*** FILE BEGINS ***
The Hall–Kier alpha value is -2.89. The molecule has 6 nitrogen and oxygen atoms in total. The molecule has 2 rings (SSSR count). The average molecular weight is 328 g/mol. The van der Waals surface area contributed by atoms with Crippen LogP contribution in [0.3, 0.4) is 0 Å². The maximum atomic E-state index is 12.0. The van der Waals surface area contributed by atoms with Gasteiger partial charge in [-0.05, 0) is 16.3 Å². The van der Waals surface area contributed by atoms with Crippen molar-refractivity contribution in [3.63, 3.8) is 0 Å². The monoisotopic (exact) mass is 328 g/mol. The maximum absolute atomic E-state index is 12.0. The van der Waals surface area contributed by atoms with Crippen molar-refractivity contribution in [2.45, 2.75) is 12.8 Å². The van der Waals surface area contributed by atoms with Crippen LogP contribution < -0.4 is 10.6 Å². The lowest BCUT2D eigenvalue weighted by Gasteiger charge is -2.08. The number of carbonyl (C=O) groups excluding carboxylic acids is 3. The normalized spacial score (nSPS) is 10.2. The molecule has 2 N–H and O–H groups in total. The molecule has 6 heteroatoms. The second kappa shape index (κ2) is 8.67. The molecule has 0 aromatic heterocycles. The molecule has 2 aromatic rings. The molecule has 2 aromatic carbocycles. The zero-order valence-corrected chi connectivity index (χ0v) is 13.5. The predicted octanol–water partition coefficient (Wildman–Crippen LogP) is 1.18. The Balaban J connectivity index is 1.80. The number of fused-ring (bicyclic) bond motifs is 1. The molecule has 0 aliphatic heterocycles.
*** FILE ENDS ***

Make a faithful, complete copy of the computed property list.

The Hall–Kier alpha value is -2.89. The molecule has 6 nitrogen and oxygen atoms in total. The molecule has 2 rings (SSSR count). The average molecular weight is 328 g/mol. The van der Waals surface area contributed by atoms with Crippen LogP contribution in [0.3, 0.4) is 0 Å². The maximum atomic E-state index is 12.0. The van der Waals surface area contributed by atoms with Gasteiger partial charge in [-0.05, 0) is 16.3 Å². The van der Waals surface area contributed by atoms with Crippen molar-refractivity contribution in [3.63, 3.8) is 0 Å². The monoisotopic (exact) mass is 328 g/mol. The maximum absolute atomic E-state index is 12.0. The van der Waals surface area contributed by atoms with Crippen molar-refractivity contribution in [2.45, 2.75) is 12.8 Å². The van der Waals surface area contributed by atoms with Crippen LogP contribution < -0.4 is 10.6 Å². The lowest BCUT2D eigenvalue weighted by Gasteiger charge is -2.08. The number of carbonyl (C=O) groups excluding carboxylic acids is 3. The normalized spacial score (nSPS) is 10.2. The molecule has 2 N–H and O–H groups in total. The molecule has 6 heteroatoms. The second kappa shape index (κ2) is 8.67. The molecule has 0 aromatic heterocycles. The molecule has 2 aromatic rings. The molecule has 2 aromatic carbocycles. The zero-order valence-corrected chi connectivity index (χ0v) is 13.5. The predicted octanol–water partition coefficient (Wildman–Crippen LogP) is 1.18. The Balaban J connectivity index is 1.80. The number of fused-ring (bicyclic) bond motifs is 1. The molecule has 0 aliphatic heterocycles.